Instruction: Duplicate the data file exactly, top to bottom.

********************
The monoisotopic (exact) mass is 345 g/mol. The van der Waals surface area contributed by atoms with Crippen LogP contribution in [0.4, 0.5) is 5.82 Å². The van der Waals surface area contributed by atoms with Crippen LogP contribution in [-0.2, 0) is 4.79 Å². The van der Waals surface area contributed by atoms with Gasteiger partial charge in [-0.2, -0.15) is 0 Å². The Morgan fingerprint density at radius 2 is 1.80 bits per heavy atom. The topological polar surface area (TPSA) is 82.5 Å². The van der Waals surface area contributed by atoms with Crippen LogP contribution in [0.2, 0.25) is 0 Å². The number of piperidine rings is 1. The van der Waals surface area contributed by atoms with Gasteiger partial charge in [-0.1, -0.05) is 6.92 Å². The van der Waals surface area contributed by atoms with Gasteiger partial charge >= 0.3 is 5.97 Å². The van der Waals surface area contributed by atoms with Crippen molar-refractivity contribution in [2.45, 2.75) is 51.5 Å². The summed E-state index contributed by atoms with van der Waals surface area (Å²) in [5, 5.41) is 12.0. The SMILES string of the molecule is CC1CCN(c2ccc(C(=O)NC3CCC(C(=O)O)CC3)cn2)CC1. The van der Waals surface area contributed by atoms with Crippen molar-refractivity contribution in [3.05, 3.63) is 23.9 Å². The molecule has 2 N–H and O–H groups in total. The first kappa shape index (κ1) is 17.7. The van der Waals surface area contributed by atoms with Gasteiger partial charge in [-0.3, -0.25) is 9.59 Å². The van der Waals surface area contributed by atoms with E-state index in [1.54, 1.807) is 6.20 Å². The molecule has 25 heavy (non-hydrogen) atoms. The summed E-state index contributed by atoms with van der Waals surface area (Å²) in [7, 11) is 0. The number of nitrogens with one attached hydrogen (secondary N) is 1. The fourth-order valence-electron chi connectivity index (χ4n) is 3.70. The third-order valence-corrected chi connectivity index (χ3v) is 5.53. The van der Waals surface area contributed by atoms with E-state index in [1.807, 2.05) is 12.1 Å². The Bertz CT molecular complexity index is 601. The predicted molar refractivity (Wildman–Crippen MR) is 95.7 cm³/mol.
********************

The monoisotopic (exact) mass is 345 g/mol. The van der Waals surface area contributed by atoms with Crippen LogP contribution in [0.4, 0.5) is 5.82 Å². The van der Waals surface area contributed by atoms with Crippen LogP contribution in [-0.2, 0) is 4.79 Å². The van der Waals surface area contributed by atoms with Gasteiger partial charge in [-0.2, -0.15) is 0 Å². The Morgan fingerprint density at radius 2 is 1.80 bits per heavy atom. The topological polar surface area (TPSA) is 82.5 Å². The van der Waals surface area contributed by atoms with Crippen LogP contribution in [0.2, 0.25) is 0 Å². The number of piperidine rings is 1. The van der Waals surface area contributed by atoms with Gasteiger partial charge in [-0.1, -0.05) is 6.92 Å². The van der Waals surface area contributed by atoms with Gasteiger partial charge >= 0.3 is 5.97 Å². The van der Waals surface area contributed by atoms with Crippen molar-refractivity contribution in [2.45, 2.75) is 51.5 Å². The summed E-state index contributed by atoms with van der Waals surface area (Å²) in [5, 5.41) is 12.0. The SMILES string of the molecule is CC1CCN(c2ccc(C(=O)NC3CCC(C(=O)O)CC3)cn2)CC1. The van der Waals surface area contributed by atoms with Crippen molar-refractivity contribution in [3.05, 3.63) is 23.9 Å². The molecule has 2 N–H and O–H groups in total. The first kappa shape index (κ1) is 17.7. The van der Waals surface area contributed by atoms with Gasteiger partial charge in [-0.3, -0.25) is 9.59 Å². The van der Waals surface area contributed by atoms with E-state index in [1.54, 1.807) is 6.20 Å². The molecule has 25 heavy (non-hydrogen) atoms. The summed E-state index contributed by atoms with van der Waals surface area (Å²) in [7, 11) is 0. The number of nitrogens with one attached hydrogen (secondary N) is 1. The fourth-order valence-electron chi connectivity index (χ4n) is 3.70. The third-order valence-corrected chi connectivity index (χ3v) is 5.53. The van der Waals surface area contributed by atoms with E-state index in [1.807, 2.05) is 12.1 Å². The Bertz CT molecular complexity index is 601. The predicted molar refractivity (Wildman–Crippen MR) is 95.7 cm³/mol.